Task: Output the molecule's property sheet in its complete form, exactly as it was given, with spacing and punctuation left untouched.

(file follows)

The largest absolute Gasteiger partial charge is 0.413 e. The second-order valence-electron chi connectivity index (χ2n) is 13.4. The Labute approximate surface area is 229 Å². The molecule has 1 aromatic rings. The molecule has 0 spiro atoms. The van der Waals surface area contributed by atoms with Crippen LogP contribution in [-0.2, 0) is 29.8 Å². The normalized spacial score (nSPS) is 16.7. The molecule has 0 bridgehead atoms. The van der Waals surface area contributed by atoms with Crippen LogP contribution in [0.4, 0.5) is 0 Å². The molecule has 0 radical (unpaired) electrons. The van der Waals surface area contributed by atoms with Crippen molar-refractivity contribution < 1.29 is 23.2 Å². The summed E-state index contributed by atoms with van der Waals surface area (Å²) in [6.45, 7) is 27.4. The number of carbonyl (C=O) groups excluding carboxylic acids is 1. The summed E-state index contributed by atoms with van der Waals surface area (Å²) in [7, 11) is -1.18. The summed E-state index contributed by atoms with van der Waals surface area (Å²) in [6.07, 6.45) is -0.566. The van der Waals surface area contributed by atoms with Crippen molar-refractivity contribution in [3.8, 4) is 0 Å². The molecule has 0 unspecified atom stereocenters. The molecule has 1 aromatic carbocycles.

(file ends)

The largest absolute Gasteiger partial charge is 0.413 e. The second-order valence-electron chi connectivity index (χ2n) is 13.4. The Labute approximate surface area is 229 Å². The molecule has 1 aromatic rings. The molecule has 0 spiro atoms. The van der Waals surface area contributed by atoms with Crippen LogP contribution in [-0.2, 0) is 29.8 Å². The normalized spacial score (nSPS) is 16.7. The molecule has 0 bridgehead atoms. The van der Waals surface area contributed by atoms with Crippen LogP contribution in [0.4, 0.5) is 0 Å². The molecule has 0 radical (unpaired) electrons. The van der Waals surface area contributed by atoms with Crippen molar-refractivity contribution < 1.29 is 23.2 Å². The summed E-state index contributed by atoms with van der Waals surface area (Å²) in [6.45, 7) is 27.4. The number of carbonyl (C=O) groups excluding carboxylic acids is 1. The summed E-state index contributed by atoms with van der Waals surface area (Å²) in [7, 11) is -1.18. The summed E-state index contributed by atoms with van der Waals surface area (Å²) in [6.07, 6.45) is -0.566. The van der Waals surface area contributed by atoms with Crippen molar-refractivity contribution in [3.8, 4) is 0 Å². The molecule has 0 unspecified atom stereocenters. The molecule has 1 aromatic carbocycles.